Chronic unilateral obstructive uropathy
Chronic unilateral obstructive uropathy is a condition in which there is long-term blockage of one of the tubes (ureters) that drains urine from the kidneys.
Ureteral obstruction - chronic; Obstructive uropathy - unilateral - chronic
Causes, incidence, and risk factors
Unilateral obstructive uropathy usually occurs when ureteral or kidney stones block the flow of urine. Urine backs up and causes kidney swelling (hydronephrosis).
Other causes include:
- Narrowing of the ureter that is present at birth (congenital), most commonly right below the kidney, a condition called ureteropelvic junction obstruction
- Injury to the ureter from prior abdominal or pelvic surgery
Risk factors for unilateral obstructive uropathy include:
- Kidney stones
- Tumors in surrounding structures such as uterus, cervix, or lymph nodes
- Ureteral stones and tumors
Chronic unilateral obstructive uropathy occurs in approximately 5 out of every 1,000 people.
Signs and tests
Your health care provider will perform a physical exam, which includes feeling your abdomen. The exam may reveal a swollen kidney.
A blood pressure measure may reveal high blood pressure. A urinalysis may show blood in the urine. A urine culture can determine if you have an infection.
Kidney swelling or blockage of the ureter may appear on these tests:
The goal of treatment is to reduce or remove the blockage.
Stents or drains placed in the ureter or in the renal pelvis may provide short-term relief of symptoms.
A nephrostomy tube, which drains urine from the kidney through the back, may be used to relieve the blockage.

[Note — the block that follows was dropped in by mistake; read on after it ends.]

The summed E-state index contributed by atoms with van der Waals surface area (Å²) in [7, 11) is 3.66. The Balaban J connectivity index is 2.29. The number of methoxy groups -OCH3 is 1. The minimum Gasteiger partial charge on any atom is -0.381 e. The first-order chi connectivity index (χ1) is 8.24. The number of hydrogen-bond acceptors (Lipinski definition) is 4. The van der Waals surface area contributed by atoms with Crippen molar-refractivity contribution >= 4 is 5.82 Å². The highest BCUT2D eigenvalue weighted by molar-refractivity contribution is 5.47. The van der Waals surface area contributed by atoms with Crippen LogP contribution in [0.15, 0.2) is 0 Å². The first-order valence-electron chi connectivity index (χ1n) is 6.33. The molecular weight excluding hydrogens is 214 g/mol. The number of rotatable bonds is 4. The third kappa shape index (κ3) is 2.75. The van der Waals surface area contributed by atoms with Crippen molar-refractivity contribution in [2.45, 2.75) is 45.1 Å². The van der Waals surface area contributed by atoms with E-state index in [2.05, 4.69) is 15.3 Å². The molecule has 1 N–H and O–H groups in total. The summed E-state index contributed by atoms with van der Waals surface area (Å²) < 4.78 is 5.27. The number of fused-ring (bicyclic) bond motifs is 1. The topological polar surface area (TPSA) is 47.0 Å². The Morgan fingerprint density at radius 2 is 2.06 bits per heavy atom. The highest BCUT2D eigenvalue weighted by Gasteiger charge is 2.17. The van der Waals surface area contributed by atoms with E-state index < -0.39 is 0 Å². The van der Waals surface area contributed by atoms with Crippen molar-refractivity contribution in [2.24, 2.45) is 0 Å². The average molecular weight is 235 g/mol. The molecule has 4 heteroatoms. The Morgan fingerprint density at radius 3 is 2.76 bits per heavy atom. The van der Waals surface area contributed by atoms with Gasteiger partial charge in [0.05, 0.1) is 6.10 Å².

Surgery to repair the underlying cause will usually correct the blockage.
This condition damages the structures of the urinary tract. It may result in permanent damage to the kidney. If only one kidney is involved, the other kidney usually continues to work, and kidney failure or insufficiency does not occur.
Calling your health care provider
Call your doctor if you have flank pain or other symptoms of chronic unilateral obstructive uropathy.
If you have already been diagnosed with this condition, call your health care provider if symptoms worsen or persist despite treatment, or if new symptoms develop.
If you are prone to kidney stones, drink plenty of water (6 to 8 glasses per day) to reduce the chances of their formation.
A diet low in sodium and oxalates and high in citrate may reduce your risk of calcium-based kidney stone formation. Talk to a nutritionist for more information on such diets.
Urinary tract infections should be treated promptly and thoroughly.
Wein AJ, et al. Campbell-Walsh Urology. 9th ed. St. Louis, Mo: WB Saunders; 2007.
Goldman L, Ausiello D, et al. Cecil Textbook of Medicine, 22nd ed. Philadelphia, Pa: WB Saunders; 2004:741-742.
Last reviewed 3/22/2010 by Linda J. Vorvick, MD, Medical Director, MEDEX Northwest Division of Physician Assistant Studies, University of Washington, School of Medicine; Scott Miller, MD, Urologist in private practice in Atlanta, Georgia. Also reviewed by David Zieve, MD, MHA, Medical Director, A.D.A.M., Inc.
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